Whether you heard it in this strange specimen of a track (see above) from his last album, clocked it from the plea of ‘I’m a weirdo – but label me grime, please’ on new track Bloodtype, or have even just read down his Twitter feed for five minutes, you’ll be aware Wiley is most definitely, at the least, an eccentric and outsider type character. It is in this unpredictable Wiley vain that on Monday, Eskiboy dropped his ‘final’ (though this isn’t the first time we’ve heard him say this) solo studio production – Snakes and Ladders, released through Big Dada Sounds. This was a project that we have been hearing about on and off since his last long play release The Ascent, but have had very little indication, other than some badly taken Instagram photos of the tracklisting, and a handful of tweets, of when it was meant to be dropping.
In recent years, Wiley’s musical persona seems to have taken on a Jekyll and Hyde type deviation; we have the mainstream crowd pleasing Wiley of Heatwave and Can You Hear Me, who claims to have cracked the secret formula for topping the UK charts, and the true-to-his-roots godfather of a genre that we experience with his ‘Steps’ freestyles on It’s All Fun and Games Vol 1 + 2. His new release, Snakes and Ladders, is a fairly comfortable amalgamation of both these characters, and a welcome equilibrium in the troubled Wiley psyche.
At its best moments, Snakes and Ladders features some of Wiley’s most sharp and self aware lyrical prowess, presented over instrumentals that are modern and experimental, but still true to Wiley’s hayday of the aggressive and fun beats of Grime in the early 2000s. At its worst, there are tracks that feel forced, slightly nonsensical, and are not really worth more than a first listen.
Our favourite tracks so far are:
- On A Level. This is a track that has been hungrily devoured by Grime fans and club DJs since its release a month ago. The video is directed by Skepta and works almost as a ‘who’s who’ directory of the important faces in Grime at the moment. The instrumental is a throwback to the traditional Eskiboy style, with an oldschool croaky and energetic beat, and the lyrics include various references that keen Grimeheads will pick up on. This tune is probably the biggest triumph of the album. ‘I don’t know what they told you, but I’m not a mook / You can never be like Wiley, on a level’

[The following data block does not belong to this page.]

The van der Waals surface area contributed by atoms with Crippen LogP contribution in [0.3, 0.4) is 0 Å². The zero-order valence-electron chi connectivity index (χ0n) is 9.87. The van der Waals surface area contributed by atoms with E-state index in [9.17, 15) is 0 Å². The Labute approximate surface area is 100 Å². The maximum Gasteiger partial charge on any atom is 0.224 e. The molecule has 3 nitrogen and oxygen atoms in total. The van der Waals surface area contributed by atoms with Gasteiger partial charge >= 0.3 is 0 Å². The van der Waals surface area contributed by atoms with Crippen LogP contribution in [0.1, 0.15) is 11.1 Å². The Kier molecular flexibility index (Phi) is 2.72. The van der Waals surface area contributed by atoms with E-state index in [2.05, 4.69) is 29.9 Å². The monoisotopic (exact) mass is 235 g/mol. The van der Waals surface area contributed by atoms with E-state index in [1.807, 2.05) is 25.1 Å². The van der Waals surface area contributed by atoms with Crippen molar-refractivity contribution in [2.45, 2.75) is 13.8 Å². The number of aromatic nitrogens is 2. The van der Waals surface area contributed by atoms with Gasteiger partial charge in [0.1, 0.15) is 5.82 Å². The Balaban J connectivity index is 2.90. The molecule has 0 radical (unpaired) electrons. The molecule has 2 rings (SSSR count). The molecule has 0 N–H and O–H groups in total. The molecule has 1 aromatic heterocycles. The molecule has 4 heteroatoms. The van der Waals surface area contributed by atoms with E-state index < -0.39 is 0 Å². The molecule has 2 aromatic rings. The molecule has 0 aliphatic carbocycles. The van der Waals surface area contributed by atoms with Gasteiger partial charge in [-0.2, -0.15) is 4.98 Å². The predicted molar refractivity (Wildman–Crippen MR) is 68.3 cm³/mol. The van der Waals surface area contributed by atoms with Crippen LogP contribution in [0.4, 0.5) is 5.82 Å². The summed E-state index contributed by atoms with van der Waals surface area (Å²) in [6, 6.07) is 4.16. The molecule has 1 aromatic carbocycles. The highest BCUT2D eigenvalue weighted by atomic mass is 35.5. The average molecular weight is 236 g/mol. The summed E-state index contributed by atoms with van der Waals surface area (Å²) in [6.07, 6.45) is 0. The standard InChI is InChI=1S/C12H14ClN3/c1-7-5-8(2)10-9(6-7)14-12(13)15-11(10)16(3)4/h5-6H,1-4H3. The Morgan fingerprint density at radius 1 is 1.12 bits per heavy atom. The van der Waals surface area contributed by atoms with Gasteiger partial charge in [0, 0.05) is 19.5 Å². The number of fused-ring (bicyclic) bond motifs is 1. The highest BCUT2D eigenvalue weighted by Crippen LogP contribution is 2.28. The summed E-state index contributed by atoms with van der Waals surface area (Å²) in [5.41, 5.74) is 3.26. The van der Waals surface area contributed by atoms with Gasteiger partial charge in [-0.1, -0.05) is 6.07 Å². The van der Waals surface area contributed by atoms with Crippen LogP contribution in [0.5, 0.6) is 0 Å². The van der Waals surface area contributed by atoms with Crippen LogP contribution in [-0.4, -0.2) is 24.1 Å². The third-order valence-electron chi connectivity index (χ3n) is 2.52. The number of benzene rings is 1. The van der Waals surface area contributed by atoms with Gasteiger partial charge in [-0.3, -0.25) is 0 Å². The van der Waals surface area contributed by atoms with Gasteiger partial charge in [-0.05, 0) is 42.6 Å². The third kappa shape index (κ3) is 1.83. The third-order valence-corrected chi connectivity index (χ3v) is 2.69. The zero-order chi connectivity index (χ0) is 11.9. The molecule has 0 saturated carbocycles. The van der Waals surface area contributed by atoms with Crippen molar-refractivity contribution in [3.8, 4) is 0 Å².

- From the Outside, which features heavyweights Teddy and JME, and presents Wiley’s thoughts of his current place in the music scene. This track explores the issues Wiley has with the music industry, and his feelings on certain past tracks that were clearly made to keep his business minded counterparts in the industry happy. “I’m torn between catering for me and the fans / I only hear my big hits where people go to get tans”
- Badman, which is a complex shoutout to pretty much anyone who’s ever been important in the mainstream Grime scene. This track is an ode to Grime music, and everyone in the community, and calls on everyone from oldschool heads like Little Dee and Ice Kid to newcomers such as Stormzy. ‘Krept and Konan I hear you clearly / I figured out a couple old punchlines nearly’
- Step 21, an energetic, impressive freestyle and an extension of hisIt’s All Games Til’ This song, like others on the track, comments on the past and present Grime scene, and offers words of advice from Wiley on how to live life, which seem to be based on his rocky past experiences with money. ‘What’chu wanna do, spend a million or two, on your family or you could spend it on your crew, before you realise you gotta have a house, these are the idiot things we do’
These tracks are all included in the first half of the seventeen on the album, and it is after Step 21, in our opinion, that things get intermittently weird and at times a bit shit. We won’t delve into this too much, because all in all this an important and impressive Grime production that is selling well, but with tracks such as What’s On Ya Mind (which feels like a Grime remake of one of those Sounds of Meditation instrumental albums you can buy in W H Smith) and Lonely, an overly forced American West Coast rap inspired song that features YMCMB’s Gudda Gudda and bloody Cam’ron, you will not be blamed for losing interest. Then there’s also these other weird things, like Wiley shouting out Miley Cyrus’ twerking skills on TWO seperate tracks, and that Hollow Da Don skit which is completely unexplained. We also absolutely hate the track Busy, which is quite literally Wiley-induced insanity and has the one of the most annoying hooks we’ve come across.
As we have mentioned, however, Wiley is boundary pusher, and it’s his forward thinking (albeit slightly off the wall) mentality and vision that has fed and nurtured the genre of Grime, so we’re careful to criticise. We have been harsh at points in this article, but only because of our massive love for Wiley. He has been, and still is, a huge force of positive energy within the Grime movement, and this album is a productive example of this. Snakes and Ladders is well worth the £7.99 it’s going for on Itunes, and features more than a few bangers that will definitely be bumped for a while. This Grime veteran still has a lot of bottle in him, and we are sad if this does actually turn out to be his last solo production.